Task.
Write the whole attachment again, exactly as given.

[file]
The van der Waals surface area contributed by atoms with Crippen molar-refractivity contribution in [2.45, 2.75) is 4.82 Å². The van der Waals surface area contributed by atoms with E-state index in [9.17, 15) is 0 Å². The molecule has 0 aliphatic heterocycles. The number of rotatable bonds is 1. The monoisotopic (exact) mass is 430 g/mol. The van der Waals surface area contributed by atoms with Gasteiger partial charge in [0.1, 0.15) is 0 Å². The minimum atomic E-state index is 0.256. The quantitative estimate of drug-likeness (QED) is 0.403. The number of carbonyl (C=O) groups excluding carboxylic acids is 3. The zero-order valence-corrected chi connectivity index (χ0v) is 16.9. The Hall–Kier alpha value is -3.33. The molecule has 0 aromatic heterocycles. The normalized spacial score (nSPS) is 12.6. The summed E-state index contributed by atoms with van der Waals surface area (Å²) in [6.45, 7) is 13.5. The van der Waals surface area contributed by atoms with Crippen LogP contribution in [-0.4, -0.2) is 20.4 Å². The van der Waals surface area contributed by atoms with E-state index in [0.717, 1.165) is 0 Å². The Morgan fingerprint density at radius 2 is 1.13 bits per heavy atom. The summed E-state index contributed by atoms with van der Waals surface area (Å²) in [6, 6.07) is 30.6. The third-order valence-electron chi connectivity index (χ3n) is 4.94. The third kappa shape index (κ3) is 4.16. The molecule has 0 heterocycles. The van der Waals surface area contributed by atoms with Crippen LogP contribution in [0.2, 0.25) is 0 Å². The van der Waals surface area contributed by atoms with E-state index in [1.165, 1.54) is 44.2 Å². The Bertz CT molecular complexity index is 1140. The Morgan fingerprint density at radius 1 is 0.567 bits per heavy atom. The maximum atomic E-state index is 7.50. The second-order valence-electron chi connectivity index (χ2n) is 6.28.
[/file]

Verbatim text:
The van der Waals surface area contributed by atoms with Crippen molar-refractivity contribution in [2.45, 2.75) is 4.82 Å². The van der Waals surface area contributed by atoms with E-state index in [9.17, 15) is 0 Å². The molecule has 0 aliphatic heterocycles. The number of rotatable bonds is 1. The monoisotopic (exact) mass is 430 g/mol. The van der Waals surface area contributed by atoms with Gasteiger partial charge in [0.1, 0.15) is 0 Å². The minimum atomic E-state index is 0.256. The quantitative estimate of drug-likeness (QED) is 0.403. The number of carbonyl (C=O) groups excluding carboxylic acids is 3. The zero-order valence-corrected chi connectivity index (χ0v) is 16.9. The Hall–Kier alpha value is -3.33. The molecule has 0 aromatic heterocycles. The normalized spacial score (nSPS) is 12.6. The summed E-state index contributed by atoms with van der Waals surface area (Å²) in [6.45, 7) is 13.5. The van der Waals surface area contributed by atoms with Crippen LogP contribution in [-0.4, -0.2) is 20.4 Å². The van der Waals surface area contributed by atoms with E-state index in [0.717, 1.165) is 0 Å². The Morgan fingerprint density at radius 2 is 1.13 bits per heavy atom. The summed E-state index contributed by atoms with van der Waals surface area (Å²) in [6, 6.07) is 30.6. The third-order valence-electron chi connectivity index (χ3n) is 4.94. The third kappa shape index (κ3) is 4.16. The molecule has 0 heterocycles. The van der Waals surface area contributed by atoms with Crippen LogP contribution in [0.2, 0.25) is 0 Å². The van der Waals surface area contributed by atoms with E-state index in [1.165, 1.54) is 44.2 Å². The Bertz CT molecular complexity index is 1140. The Morgan fingerprint density at radius 1 is 0.567 bits per heavy atom. The maximum atomic E-state index is 7.50. The second-order valence-electron chi connectivity index (χ2n) is 6.28.